Let me give you some detailed figures, and you can check through the internet later if I’m exaggerating or what. In June 1981, in a district called El Zawyah El Hamrah, in Cairo, Christians were attacked and 81 of them were killed. No one was caught or accused for killing them. In 1992, in a village called El Manshyia in Asiut in Upper Egypt, 14 Christians were attacked and killed. In 1994 St Mary monastery El Maharaq in Upper Egypt was attacked and 5 monks were killed. In 1998 and 2000 a village called El Kosh, in Sohag in Upper Egypt, were attacked twice resulting in killing and slaughtering more than 21 Christians and burning down their houses. No one was caught or accused of doing this.

Every time the Christians were killed by the radical groups, the killers were never caught.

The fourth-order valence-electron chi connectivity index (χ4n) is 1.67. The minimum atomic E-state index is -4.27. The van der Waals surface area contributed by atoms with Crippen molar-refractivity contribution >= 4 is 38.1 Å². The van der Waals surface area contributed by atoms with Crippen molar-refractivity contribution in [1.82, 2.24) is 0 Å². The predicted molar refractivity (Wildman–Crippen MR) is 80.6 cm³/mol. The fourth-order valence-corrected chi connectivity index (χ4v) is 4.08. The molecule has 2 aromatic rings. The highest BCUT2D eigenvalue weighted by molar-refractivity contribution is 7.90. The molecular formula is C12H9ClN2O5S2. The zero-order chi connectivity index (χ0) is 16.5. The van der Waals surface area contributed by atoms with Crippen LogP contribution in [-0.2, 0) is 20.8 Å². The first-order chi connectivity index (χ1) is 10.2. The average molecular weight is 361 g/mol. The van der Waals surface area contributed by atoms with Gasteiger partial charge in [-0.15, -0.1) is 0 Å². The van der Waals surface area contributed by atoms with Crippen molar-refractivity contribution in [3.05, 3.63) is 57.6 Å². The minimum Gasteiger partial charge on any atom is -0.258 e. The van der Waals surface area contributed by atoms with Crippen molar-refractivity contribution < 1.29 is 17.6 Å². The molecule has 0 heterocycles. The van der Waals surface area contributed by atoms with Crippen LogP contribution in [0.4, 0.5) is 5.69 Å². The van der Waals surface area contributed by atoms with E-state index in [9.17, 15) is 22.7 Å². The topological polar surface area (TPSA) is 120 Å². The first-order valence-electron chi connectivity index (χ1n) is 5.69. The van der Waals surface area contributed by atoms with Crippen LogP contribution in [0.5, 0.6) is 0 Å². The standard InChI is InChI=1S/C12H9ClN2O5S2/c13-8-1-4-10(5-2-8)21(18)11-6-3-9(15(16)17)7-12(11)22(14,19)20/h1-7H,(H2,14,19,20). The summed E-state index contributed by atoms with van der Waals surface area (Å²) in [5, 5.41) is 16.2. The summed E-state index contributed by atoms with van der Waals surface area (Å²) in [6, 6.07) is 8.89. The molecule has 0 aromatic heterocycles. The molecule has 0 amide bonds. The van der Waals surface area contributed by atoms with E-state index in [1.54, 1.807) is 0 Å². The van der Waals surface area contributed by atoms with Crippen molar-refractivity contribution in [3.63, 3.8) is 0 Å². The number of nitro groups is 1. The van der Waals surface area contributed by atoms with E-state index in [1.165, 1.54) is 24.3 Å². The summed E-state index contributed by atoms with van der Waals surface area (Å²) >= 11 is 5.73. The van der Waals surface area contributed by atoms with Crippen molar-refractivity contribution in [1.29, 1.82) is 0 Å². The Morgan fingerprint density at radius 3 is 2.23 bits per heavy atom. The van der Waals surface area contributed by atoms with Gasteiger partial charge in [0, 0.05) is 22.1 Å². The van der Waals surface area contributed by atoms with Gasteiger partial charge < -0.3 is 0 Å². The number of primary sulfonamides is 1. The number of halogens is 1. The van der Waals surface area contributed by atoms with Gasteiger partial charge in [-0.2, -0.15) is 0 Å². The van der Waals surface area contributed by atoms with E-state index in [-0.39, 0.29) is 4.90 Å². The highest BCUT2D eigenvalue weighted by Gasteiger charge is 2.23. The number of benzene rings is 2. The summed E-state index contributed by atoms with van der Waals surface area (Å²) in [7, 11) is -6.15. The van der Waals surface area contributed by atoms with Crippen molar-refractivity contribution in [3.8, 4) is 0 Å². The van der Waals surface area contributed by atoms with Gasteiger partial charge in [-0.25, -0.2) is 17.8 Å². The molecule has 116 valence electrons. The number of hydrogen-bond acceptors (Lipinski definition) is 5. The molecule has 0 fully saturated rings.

After the revolution, and the rise of the radicals the attacks on Christians increased rapidly, for example the burning of the Church in March in Atfih, the church of St Mina and St George was attacked, burned down and demolished, you see the videos of this accident on You Tube, then came the burning of the church of Imbabah, the attacks on the church of Ein Shams and many other (about 6 more attacks), you can search the You Tube and Google for these news and videos.

Even when the Copts demonstrated in Masbero in front of the national television building, they were attacked in Masbero and in El Moqatam.

The Solution:
In the thirties of this century, Fekry Abaza stood in the parliament and said: "Isn't it enough to be Egyptians to indicate our identity? Egypt is before any religion, as Religion is for God and homeland is for all. So why is the discrimination? And why is the need for the religious discrimination?"